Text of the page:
10 Octobre 2012
October 10, 2012
TOKYO (Kyodo) -- Main opposition Liberal Democratic Party leader Shinzo Abe on Tuesday lambasted the government of Prime Minister Yoshihiko Noda for its plan to phase out the nation's nuclear power plants in the 2030s as "irresponsible."
Abe's remarks were aimed at rebuilding a close relationship with Japan's most influential business lobby, which has argued that the policy would lead to higher electricity prices and deal a serious blow to the broader economy.
"Responsible action is necessary. We'll reduce the percentage of nuclear power plants, but we don't hold the view that we'll reduce (dependency on nuclear energy) to zero," Abe told a meeting with business leaders, including Hiromasa Yonekura, chairman of the Japan Business Federation, known as Keidanren.
Yonekura in a rare move met with the newly elected opposition leader before having talks with Noda, who reshuffled his Cabinet just last week in the run-up to the next general election, which must be held by next summer.
At the outset of the meeting, Yonekura said, "Our country is facing many important challenges, such as overcoming deflation and reviewing our energy policy."
Regarding foreign policy, Yonekura said Japan's tensions with China and South Korea have been rapidly growing and that the deteriorating relations between Japan and China "have been significantly affecting" Japanese business activities.
Abe responded, "In diplomatic negotiations, it is most important to build consensus through close talks on politics and economy."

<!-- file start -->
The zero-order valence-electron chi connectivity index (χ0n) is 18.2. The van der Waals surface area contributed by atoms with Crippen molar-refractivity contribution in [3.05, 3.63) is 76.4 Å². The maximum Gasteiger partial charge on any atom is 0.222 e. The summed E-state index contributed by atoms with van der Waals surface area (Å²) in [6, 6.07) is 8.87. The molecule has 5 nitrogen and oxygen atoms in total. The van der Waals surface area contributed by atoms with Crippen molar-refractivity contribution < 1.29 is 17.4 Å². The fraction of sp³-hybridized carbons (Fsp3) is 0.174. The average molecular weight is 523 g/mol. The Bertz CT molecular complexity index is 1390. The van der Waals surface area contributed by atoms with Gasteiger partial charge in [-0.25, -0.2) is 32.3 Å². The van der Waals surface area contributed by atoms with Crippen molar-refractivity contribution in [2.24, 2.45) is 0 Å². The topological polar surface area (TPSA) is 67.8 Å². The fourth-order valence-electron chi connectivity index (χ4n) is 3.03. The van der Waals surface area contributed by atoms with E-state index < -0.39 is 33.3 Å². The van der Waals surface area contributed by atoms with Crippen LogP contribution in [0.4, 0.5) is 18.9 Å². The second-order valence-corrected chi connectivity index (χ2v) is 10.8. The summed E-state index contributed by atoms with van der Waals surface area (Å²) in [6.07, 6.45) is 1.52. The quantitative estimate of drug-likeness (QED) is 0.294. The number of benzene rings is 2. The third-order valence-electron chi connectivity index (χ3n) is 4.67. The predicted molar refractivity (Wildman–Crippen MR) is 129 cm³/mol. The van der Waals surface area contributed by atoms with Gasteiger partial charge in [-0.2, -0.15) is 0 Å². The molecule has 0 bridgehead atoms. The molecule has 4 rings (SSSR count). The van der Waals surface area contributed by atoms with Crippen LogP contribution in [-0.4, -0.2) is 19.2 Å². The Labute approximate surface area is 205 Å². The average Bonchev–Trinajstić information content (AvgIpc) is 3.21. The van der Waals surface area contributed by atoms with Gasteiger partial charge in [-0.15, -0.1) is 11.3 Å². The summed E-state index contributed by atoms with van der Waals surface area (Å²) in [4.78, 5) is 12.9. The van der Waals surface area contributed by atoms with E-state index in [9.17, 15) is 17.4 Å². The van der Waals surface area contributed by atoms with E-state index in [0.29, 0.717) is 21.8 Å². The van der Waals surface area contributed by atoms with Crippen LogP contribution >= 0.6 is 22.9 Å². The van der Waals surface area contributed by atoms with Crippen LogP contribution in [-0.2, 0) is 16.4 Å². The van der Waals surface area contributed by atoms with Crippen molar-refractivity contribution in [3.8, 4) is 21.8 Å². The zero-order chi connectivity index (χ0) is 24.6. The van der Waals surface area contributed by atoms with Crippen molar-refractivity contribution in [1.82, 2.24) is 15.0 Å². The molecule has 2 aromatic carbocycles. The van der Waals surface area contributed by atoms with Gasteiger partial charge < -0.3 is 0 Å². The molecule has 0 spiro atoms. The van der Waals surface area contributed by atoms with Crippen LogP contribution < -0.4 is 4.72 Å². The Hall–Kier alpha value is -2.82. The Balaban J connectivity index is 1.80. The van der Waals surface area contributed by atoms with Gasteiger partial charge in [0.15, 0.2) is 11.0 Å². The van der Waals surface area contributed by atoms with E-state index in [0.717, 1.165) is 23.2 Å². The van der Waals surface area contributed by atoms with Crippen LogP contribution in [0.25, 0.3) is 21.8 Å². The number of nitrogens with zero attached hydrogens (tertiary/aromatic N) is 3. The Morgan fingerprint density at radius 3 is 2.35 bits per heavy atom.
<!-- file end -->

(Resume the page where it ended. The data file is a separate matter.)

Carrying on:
The LDP is trying to gain support from the business world ahead of the next general election. Abe vowed Tuesday to bolster the nation's flagging economy, saying, "We have to obtain a strong economy to restore Japan."
But the leading opposition party is opposed to Japan's entry into the U.S.-led Trans-Pacific Partnership free trade talks that Keidanren wants the government to join, blurring the outlook of their ties.
LDP Vice President Masahiko Komura and Secretary General Shigeru Ishiba were also present at the meeting.
Later Tuesday, Ishiba said at a press conference that Abe plans to meet the other opposition parties on Thursday and hold a meeting of all opposition leaders, as he looks to coordinate efforts to force Noda to dissolve the House of Representatives.
In August, Noda, former LDP chief Sadakazu Tanigaki and Natsuo Yamaguchi, head of the LDP's ally the New Komeito party, agreed to enact legislation for a tax hike and social security reforms in exchange for a promise from Noda to call a general election "sometime soon."
Yonekura told reporters after meeting with Abe, "Cooperation between the ruling and opposition parties is necessary for policy decisions."
Unless Noda makes good on the promise with the two main opposition parties, he could face difficulties in steering proceedings in the Diet, Yonekura said, indicating he hopes that the premier will call a general election soon.
Opposition support is required for the government to secure passage of any legislation in the current divided Diet, in which the ruling bloc lacks a majority in the House of Councillors.
Noda, however, is believed to be delaying dissolution of the more powerful lower house as long as possible, given that public support for his Cabinet has fallen to below 30 percent, due in part to his unpopular move to double the 5 percent sales tax rate by 2015.